These included the frequency and extent of monitoring; the obligations of companies doing business in countries which do not respect workers' rights to organize independent unions; and whether companies should be obliged to pay their workers a "living wage," as opposed to a legal minimum wage in countries where the legal wage is not adequate to cover basic living costs.

To overcome these thorny issues the companies and independent groups agreed on a series of compromises or, where compromises proved impossible, on steps to move the process forward.

Thus, the U.S. Department of Labor is being ordered to complete a study within six months of the "relationship between wages and basic needs of employees in the apparel and footwear industry around the world" to be reviewed by the new FLA to consider whether its workplace code of conduct should be amended.

"The idea is to continue the debate and keep these issues alive," said Michael Posner, director of the Lawyers Committee on Human Rights.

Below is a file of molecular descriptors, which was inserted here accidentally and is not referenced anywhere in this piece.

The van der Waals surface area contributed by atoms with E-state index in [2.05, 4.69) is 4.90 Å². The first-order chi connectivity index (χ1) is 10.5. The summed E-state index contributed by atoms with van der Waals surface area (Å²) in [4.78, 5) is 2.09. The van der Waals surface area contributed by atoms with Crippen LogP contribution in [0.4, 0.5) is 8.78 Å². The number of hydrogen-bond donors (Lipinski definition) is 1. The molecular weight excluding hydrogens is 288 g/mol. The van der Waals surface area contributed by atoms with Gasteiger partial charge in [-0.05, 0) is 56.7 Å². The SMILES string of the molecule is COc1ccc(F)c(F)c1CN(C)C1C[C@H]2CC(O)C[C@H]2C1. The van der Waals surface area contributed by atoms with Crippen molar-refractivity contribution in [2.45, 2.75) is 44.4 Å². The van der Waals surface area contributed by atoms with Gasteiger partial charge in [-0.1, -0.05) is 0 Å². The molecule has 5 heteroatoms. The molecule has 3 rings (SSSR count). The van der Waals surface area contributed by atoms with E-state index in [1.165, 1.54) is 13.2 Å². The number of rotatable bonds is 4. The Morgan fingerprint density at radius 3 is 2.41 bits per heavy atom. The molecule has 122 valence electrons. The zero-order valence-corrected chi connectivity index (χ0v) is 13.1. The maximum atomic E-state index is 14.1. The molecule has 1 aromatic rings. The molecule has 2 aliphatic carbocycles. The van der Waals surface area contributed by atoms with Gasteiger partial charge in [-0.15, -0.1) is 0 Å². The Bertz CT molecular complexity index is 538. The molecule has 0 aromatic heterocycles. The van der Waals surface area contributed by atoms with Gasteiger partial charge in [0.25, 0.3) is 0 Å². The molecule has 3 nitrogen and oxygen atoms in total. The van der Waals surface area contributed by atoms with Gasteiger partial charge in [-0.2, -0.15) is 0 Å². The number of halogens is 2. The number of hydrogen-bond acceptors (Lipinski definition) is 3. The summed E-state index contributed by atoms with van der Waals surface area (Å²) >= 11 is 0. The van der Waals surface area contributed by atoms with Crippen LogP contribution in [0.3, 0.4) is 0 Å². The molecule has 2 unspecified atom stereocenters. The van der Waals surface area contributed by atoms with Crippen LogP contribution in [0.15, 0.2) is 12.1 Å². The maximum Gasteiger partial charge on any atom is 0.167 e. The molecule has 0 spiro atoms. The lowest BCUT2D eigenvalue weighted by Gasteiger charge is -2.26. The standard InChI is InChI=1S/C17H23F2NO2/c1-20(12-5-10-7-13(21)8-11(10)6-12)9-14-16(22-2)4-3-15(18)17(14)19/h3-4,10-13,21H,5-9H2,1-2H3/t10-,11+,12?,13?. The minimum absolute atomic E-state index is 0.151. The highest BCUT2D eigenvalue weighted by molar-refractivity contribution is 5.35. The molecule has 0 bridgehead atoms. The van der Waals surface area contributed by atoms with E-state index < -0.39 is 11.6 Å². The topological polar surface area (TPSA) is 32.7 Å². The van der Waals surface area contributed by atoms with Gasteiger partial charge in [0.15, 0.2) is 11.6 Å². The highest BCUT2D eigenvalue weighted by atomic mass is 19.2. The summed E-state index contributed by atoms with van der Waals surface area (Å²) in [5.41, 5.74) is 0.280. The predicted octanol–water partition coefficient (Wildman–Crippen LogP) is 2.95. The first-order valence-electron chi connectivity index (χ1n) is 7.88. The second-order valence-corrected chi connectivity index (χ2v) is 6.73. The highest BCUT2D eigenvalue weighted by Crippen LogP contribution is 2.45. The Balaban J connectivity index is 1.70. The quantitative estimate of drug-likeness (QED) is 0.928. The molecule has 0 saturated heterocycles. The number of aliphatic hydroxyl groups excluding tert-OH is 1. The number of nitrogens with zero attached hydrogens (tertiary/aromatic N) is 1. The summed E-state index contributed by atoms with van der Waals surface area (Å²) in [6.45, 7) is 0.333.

In countries that did not recognize workers' rights to association, the FLA would require companies to "promote and encourage positive change (and)... take steps to ensure that factory employees can exercise these rights without fear of discrimination of punishment."

Certification depends on reaction to abuses
The monitoring process would require companies to undertake "comprehensive internal monitoring and to submit a significant number of their facilities to independent external monitoring" by companies accredited by the FLA.

These independent monitors will conduct periodic inspections of at least 30 percent of the plants used by participating companies abroad over a two-to-three-year implementation period. After that, the monitors would inspect from five to 15 percent of the companies' plants each year.

The FLA board would decide annually whether a participating company had complied with the code sufficiently to be certified. The decision would be based on the findings of the external monitors, the implementation of internal monitoring, and the way in which companies have responded to abuses and prevented their recurrence.